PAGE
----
The night was soft and thick and black and warm as velvet, silky on my skin, smelling of iodine and salt and crepe myrtle and that ineffable, skin-prickling saline emanation that says ‘ocean’ to me whenever I smell it, hundreds of miles inland. It always moves me close to tears, so visceral, so old and tidal is its pull. I have often thought that it is the first smell we know, the amniotic smell of our first, secret sea.” ― Anne Rivers Siddons, Downtown
Here’s a reminder of my imaginary sectioning of Jekyll Island, for reference:
In this post, I’ll focus on the mid-island beach of Jekyll (the middle map), from below the Villas by the Sea on the north side to the South Dunes Picnic Area on the southern end. (Also check out my posting about the beach at the north end.) All photos were taken by me in December 2015.
This section of beach is the most peopled, being near the hotels, the shops, the Great Dunes Park. Often, that’s meant it’s got fewer birds than the rest of the beach, other than small clutches of scurrying sandpipers and sanderlings, but not so on this trip. Instead of roosting at the south end where I usually see them, mixed flocks of shorebirds — mainly skimmers, various gulls (herring, laughing, ring-billed), royal and least terns, a few pelicans, some willets, a couple of red knots and ruddy turnstones — occupied the beach along with people and dogs. In fact, adults and their dogs (many off-leash) and children often walked or ran right into the birds as they roosted, causing them to fly off a few hundred yards, and then fly back to try to settle again. I watched this happen over and over, and wondered what these people were thinking, to interrupt birds at rest so cavalierly, so thoughtlessly. I also wondered why the birds insisted on this bit of real estate rather than the less crowded south or north ends.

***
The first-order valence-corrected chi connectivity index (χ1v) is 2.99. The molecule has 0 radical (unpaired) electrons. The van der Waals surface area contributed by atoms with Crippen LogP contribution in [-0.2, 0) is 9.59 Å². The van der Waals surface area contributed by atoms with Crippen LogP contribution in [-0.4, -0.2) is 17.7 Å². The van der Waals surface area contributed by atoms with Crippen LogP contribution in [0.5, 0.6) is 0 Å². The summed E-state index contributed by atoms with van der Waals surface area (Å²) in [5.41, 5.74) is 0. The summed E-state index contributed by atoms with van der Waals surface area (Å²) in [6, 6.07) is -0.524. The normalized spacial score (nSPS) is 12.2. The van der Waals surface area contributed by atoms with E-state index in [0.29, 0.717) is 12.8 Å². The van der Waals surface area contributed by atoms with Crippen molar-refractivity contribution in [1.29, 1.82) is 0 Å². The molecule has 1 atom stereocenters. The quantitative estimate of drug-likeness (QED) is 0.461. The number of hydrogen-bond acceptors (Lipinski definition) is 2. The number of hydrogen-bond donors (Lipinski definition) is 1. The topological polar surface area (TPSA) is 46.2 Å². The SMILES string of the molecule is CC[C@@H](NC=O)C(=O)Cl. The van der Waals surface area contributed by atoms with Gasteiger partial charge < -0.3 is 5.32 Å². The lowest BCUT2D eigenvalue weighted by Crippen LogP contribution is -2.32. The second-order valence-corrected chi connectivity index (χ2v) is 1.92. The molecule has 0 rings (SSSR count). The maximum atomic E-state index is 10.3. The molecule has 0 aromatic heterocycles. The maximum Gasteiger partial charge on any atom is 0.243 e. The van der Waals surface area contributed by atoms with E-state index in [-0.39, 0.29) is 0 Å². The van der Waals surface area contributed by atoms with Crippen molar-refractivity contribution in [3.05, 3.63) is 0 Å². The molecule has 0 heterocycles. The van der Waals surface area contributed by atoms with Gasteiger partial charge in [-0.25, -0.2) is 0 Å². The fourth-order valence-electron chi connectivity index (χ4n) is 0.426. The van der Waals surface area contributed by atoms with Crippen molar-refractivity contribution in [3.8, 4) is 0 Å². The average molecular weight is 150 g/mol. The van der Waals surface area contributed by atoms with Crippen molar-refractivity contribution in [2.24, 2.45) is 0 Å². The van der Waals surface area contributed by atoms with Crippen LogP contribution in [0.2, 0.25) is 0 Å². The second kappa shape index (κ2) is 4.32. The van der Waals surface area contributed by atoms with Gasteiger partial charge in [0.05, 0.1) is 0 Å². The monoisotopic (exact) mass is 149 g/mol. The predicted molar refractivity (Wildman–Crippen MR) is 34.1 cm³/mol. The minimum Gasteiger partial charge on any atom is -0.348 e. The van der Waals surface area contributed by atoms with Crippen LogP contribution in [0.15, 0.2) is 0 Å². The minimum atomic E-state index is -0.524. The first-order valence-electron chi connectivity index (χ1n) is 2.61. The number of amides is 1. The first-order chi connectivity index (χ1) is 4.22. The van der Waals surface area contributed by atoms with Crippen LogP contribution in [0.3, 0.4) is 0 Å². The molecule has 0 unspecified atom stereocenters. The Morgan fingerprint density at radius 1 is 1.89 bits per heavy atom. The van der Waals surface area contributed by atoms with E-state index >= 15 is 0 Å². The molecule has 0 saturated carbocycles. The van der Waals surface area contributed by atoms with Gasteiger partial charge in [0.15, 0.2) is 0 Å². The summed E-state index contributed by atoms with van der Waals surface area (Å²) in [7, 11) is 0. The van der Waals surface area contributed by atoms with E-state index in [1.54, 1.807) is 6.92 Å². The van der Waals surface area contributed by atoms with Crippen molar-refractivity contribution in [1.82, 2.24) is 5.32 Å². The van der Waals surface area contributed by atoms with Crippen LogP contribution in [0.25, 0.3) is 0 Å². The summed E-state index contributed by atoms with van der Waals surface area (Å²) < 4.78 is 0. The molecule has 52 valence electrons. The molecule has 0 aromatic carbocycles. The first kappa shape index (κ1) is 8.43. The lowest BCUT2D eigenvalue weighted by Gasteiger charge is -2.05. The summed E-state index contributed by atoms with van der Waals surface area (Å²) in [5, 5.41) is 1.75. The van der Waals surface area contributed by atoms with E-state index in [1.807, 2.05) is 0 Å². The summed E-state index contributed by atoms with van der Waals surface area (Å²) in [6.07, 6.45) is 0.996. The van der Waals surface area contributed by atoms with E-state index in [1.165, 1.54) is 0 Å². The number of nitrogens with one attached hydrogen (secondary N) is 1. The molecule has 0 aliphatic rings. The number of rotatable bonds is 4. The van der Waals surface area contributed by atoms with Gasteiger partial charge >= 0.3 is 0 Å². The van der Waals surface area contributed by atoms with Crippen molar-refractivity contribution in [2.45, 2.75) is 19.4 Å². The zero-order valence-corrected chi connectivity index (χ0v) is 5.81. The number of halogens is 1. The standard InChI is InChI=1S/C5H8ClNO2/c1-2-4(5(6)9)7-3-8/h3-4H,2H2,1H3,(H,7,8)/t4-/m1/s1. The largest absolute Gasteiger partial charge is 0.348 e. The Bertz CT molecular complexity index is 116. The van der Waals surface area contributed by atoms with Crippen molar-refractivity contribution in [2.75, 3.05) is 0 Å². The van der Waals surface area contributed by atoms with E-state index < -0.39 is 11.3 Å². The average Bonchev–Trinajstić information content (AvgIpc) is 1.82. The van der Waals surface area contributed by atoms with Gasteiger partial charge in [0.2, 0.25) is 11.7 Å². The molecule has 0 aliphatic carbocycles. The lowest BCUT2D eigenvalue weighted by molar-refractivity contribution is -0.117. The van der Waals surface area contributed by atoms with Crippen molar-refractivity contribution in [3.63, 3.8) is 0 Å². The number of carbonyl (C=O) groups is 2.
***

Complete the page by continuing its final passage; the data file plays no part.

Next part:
In any case, their presence provided quite a smashing show:
The willets were common all over the beach during this visit, the first time I’ve seen so many (or any at all). And lots of sandpipers, including sanderlings, plus two birds I haven’t seen much, the red knot and the ruddy turnstone:
Other plants, animals, and human-made creations on the mid-beach this time included sea whip, other corals and sponges, shells, horseshoe crabs, plume worm tubes, whelk egg cases, sea pork, a sand fortress, and various stick-written messages.
Visible from the beach at various points are the access ramps and boardwalks over the dunes from the picnic area, bike path and streets, and hotels, as well as the hotels and island infrastructure itself, and at low tide, a sand bar:
The sand dunes are necessary for the integrity of the beach, and for the nesting sea turtles, and they’re beautiful, with beach croton, orach, railroad vine and morning glory, sea oats, panic grass, cordgrass, beach elder holding everything together. You can see some dune erosion along the mid-beach, but generally they seem to be flourishing.
Because this beach is near our lodgings, I walk some of it every day we’re here, usually in mid-morning and early evening, though that depends on the season and tide. I rarely take photos on evening walks.
It’s all so different every day.
Beware of plankton.